As a CrossFit Coach I hear a lot of questions about CrossFit. One of the ones that I hear (most often from the women) is “Will CrossFit Help Me Lose Weight?”
I always cringe a little when I hear that question (but not as much as when I hear “will crossfit make me bulky?!” ugh- another post for another day). The short answer? It’s complicated. Weight is just a number on the scale. It is a tool used by many medical professionals to help assess your health but it is NOT the only thing that indicates health or fitness level.
Plan and simple by getting up off the couch and moving more you are going to burn more calories, which would mean you should lose some weight then… right? Well, yes. But at the same time CrossFit also involves a lot of weight lifting as well. So, while you will be likely to lose FAT you may not see that on the scale right away because at the same time you are going to be building muscle. I make sure to tell my clients this! Don’t simply look at the scale as your measure of progress with CrossFit, because you are likely to be disappointed, frustrated, and confused if you do. Some people actually GAIN weight in their first few months because they are building muscle. Your body WILL change shape and size… but that may not equate to a drop on the scale, or if the scale does move it may be in the wrong direction.
I’m not saying that it is impossible to lose weight with crossfit, because I have done just that. But I have also found myself so incredibly frustrated when people would tell me I looked so great and asked me how much weight I was losing… because reality was for a good long while I wasn’t losing any weight at all. When I started CrossFit I was 214 lbs and a size 20. The first few months I did CrossFit I did mostly Paleo and lost just under 20lbs. And then it stalled. I was around 195ish for a good LONG time. Of course I fluctuated up and down 5 lbs here and there, but was frustrated because the scale wasn’t moving. The thing was my body was still changing!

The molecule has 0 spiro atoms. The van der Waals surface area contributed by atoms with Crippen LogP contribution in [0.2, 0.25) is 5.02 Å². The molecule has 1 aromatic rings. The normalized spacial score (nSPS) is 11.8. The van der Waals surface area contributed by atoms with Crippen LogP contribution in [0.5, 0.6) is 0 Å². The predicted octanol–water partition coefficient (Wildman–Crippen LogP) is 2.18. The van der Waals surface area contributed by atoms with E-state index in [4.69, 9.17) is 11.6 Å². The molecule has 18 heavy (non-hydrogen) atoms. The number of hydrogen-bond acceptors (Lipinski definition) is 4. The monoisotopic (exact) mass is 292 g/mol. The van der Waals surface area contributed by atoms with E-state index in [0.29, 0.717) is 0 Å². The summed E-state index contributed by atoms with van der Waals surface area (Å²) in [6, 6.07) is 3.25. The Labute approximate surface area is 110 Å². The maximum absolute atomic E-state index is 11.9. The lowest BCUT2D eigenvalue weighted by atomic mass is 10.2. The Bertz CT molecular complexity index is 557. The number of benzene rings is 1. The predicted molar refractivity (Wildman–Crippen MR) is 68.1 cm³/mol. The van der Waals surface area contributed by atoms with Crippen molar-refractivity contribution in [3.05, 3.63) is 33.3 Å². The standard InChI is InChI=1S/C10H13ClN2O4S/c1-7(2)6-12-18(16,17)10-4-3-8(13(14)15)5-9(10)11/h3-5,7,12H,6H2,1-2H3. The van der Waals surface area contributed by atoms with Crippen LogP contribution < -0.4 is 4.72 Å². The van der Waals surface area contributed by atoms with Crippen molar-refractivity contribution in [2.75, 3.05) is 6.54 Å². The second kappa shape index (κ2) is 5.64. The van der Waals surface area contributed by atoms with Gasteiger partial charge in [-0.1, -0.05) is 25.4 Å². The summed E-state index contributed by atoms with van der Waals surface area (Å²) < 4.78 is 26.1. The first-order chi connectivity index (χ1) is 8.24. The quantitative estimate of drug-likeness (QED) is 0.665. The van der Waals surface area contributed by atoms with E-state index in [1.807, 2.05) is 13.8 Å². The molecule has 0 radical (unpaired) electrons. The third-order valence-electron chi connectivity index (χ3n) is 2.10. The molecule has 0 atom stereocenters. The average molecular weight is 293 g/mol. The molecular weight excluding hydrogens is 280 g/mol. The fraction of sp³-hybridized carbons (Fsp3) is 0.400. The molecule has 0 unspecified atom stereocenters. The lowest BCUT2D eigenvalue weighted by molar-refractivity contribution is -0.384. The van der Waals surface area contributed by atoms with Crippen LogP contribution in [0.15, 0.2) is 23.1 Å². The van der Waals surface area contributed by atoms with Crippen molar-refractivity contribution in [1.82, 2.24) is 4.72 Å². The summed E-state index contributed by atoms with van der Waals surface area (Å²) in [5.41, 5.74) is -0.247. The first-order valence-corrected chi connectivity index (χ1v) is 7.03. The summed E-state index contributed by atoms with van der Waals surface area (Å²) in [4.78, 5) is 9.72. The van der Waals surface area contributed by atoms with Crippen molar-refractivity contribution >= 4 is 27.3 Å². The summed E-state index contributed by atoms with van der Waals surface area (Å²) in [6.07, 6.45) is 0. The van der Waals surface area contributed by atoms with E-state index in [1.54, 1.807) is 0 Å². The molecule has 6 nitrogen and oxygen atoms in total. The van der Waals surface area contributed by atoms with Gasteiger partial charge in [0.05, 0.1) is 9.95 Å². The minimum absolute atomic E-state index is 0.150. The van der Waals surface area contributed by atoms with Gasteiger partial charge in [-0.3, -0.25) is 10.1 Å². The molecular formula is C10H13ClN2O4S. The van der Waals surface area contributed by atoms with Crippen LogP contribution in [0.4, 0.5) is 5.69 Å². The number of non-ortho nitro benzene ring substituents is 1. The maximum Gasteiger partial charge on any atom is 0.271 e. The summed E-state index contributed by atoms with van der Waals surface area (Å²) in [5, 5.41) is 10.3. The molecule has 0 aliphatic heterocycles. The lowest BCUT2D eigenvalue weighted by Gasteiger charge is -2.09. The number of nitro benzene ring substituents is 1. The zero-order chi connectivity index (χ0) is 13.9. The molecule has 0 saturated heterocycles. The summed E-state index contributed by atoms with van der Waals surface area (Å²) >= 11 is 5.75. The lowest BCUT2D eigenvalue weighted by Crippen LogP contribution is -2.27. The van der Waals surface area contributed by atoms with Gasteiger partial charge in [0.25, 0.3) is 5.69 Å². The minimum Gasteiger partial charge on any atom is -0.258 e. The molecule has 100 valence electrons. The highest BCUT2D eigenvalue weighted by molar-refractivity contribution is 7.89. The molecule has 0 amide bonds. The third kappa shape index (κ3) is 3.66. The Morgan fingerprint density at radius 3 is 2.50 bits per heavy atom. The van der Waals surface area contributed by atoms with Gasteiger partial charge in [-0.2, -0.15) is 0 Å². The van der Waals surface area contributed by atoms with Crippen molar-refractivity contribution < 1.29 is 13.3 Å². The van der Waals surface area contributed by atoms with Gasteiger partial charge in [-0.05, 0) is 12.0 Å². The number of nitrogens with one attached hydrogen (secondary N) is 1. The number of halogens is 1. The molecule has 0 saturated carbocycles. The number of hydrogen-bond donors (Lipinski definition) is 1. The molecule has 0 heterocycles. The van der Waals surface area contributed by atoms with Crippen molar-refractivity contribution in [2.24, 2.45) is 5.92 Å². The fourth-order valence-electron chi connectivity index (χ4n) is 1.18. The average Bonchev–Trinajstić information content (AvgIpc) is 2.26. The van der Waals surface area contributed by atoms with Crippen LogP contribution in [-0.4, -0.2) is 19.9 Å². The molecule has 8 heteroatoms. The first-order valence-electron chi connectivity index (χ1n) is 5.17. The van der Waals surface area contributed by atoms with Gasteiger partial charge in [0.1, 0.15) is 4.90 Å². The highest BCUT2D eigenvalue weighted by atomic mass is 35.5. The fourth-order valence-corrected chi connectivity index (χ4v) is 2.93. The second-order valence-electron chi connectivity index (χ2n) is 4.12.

This picture shows a difference on the scale of roughly 30 lbs. From 214lbs on the top to 183-184lbs on the bottom. Yes, I lost weight on the scale. But in my opinion it looks like a lot more than 30lbs. I also went from a size 20 down to a size 14 in jeans, and even fit into some size 12′s! Lifting heavy and building muscle has changed my body. If that means I never weigh below 150 then so be it.
Another HUGE factor to weight loss and CrossFit is your diet. 95% of the time if you are working out with CrossFit several times a week you are probably not eating enough to be able to fuel your workouts and your fat loss. Most women are told that 1200 calories is the magic number for weight loss… IT IS NOT. If you CrossFit regularly there should be no reason for you to dip below 1600 calories! For the last few months working with a nutrition coach I have been eating 1600-2000 calories a day! and losing fat!! To show you how much of a difference your diet makes look at the change that has happened in my body just in the last few months of working with Precision Fitness STL
My workouts haven’t changed much, just the standard box WODs except maybe some extra work on skills (dang those double unders, one day I’ll get more than 7 unbroken…) What I did change was my diet. Instead of eating just to eat I began eating for a goal. I’m not perfect, I still have an occasional dessert and pizza night, but for the most part I’m eating 5-6 clean meals a day.
So, like I said before it is possible to lose weight with CrossFit. But I guess what it really comes down to is realizing that you are more than a number and that progress is not in the pooch (<– two amazing posts by two of my favorite bloggers. go read them now). Before you decide to quit CrossFit because you aren’t losing weight take a minute and look back at where you were when you started. Are you more fit? Are you happier? Are you stronger? CrossFit started out as a way for me to lose weight, but what really happened is that it came me the opportunity to find myself.
So stop relying on the scale, because it doesn’t tell the whole story.